of Wales to stop work for an hour as a protest if or when a bombing campaign

by Kamal Ahmed, political editor
The Observer, 22nd September

Senior government figures last night accused Robin Cook of 'posturing' over
Iraq to boost his political credibility.

As rumours of a Cabinet reshuffle next summer started to circulate around
Westminster, Cook faced attacks from within the Government after an
interview yesterday in which he suggested that any military action against
Saddam Hussein would have to be sanctioned by the United Nations.

Number 10 has avoided giving the UN a final veto on action against Iraq in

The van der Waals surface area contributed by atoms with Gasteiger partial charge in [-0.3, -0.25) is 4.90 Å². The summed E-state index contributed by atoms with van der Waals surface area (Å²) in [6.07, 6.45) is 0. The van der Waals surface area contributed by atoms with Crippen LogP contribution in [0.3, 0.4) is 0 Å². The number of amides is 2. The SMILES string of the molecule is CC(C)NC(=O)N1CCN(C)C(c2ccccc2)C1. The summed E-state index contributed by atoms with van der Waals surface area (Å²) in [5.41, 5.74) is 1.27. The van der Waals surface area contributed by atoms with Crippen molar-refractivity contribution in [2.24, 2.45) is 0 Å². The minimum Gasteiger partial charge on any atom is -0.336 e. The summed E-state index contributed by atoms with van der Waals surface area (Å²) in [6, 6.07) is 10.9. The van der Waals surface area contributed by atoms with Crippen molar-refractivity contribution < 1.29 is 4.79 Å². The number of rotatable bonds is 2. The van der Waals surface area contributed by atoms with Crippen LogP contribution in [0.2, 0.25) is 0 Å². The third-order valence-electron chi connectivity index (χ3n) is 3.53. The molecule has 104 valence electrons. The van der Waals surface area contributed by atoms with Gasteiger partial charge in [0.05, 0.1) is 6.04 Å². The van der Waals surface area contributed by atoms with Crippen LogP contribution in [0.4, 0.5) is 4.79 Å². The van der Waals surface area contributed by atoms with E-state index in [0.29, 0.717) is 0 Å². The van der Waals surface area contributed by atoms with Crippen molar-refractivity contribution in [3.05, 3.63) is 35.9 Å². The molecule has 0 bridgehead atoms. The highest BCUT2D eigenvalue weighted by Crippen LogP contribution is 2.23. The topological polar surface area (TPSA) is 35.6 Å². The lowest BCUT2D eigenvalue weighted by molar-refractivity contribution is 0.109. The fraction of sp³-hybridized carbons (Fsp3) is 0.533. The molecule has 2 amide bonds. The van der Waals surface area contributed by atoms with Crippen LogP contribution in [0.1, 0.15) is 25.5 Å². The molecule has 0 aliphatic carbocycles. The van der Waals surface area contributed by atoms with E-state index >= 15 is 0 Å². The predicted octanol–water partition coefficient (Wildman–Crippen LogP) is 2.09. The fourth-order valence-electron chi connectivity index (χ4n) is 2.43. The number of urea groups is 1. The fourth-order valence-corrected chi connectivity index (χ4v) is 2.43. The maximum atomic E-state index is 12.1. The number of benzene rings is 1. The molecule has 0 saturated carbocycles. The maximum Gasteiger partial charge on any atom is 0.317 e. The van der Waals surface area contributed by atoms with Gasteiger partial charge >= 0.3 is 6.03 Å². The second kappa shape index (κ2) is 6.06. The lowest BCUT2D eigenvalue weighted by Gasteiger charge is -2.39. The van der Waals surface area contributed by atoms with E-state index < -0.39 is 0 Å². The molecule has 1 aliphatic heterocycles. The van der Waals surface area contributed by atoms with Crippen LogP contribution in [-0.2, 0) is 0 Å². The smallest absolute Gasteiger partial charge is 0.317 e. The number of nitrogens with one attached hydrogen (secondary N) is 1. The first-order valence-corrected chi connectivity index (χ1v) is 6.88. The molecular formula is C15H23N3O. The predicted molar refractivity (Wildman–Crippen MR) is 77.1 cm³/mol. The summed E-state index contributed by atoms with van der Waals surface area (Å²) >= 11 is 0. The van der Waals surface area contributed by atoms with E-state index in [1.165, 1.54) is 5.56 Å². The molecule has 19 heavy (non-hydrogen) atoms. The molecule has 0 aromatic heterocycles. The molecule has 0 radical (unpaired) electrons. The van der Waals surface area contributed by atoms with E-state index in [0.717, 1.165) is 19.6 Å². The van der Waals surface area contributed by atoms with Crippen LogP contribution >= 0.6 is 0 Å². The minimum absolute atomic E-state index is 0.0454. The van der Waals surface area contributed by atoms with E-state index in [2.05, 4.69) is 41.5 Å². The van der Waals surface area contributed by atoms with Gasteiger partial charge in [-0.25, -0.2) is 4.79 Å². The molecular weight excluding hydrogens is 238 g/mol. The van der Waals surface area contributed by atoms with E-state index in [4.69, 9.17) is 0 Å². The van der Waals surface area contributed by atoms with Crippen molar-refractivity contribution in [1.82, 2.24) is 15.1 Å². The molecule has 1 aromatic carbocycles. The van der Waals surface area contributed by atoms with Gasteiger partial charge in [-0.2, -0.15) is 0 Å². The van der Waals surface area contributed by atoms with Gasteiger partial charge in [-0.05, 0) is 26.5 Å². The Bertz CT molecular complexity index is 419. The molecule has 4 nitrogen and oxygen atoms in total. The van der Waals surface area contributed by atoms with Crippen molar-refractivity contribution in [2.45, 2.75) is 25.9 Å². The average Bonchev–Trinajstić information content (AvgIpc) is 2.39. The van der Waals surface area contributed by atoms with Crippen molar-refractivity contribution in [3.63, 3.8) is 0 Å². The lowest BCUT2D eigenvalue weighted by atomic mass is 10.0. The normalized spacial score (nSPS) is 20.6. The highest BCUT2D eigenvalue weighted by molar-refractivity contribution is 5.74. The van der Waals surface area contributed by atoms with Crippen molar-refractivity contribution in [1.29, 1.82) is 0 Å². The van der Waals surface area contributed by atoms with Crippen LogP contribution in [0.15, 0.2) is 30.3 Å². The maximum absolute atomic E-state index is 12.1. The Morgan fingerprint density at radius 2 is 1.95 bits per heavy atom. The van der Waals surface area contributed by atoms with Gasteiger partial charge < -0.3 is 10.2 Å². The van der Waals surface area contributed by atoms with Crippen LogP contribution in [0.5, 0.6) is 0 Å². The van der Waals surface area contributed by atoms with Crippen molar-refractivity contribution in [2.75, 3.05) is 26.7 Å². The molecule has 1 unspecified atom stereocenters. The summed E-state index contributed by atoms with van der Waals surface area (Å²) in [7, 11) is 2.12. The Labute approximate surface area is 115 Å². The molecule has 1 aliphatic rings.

order to keep up pressure on Saddam. Although Tony Blair has said that he
would hope to have broad international support on the issue, he has made it
clear that 'inaction is not an option'.

Cook, the leader of the House of Commons after his demotion from Foreign
Secretary last year, has angered a number of senior figures in the
Government with his apparently 'doveish' stance.

'He seems to think that he is the Prime Minister,' said one Whitehall
source. 'If he believes that this kind of political posturing is winning him
friends on the Labour back benches then he is wrong. He has no political
base and he's isolated.

'His statements of opinion on Iraq are unhelpful in the extreme. Next week
there is a Cabinet meeting, the parliamentary debate, a meeting of the NEC
[Labour's National Executive Committee] and then Labour's party conference.
Doesn't that give him enough opportunities to make his views clear to the
Prime Minister?'

In the interview yesterday Cook also said that Parliament should be allowed
a vote on military action against Iraq. Senior figures in Number 10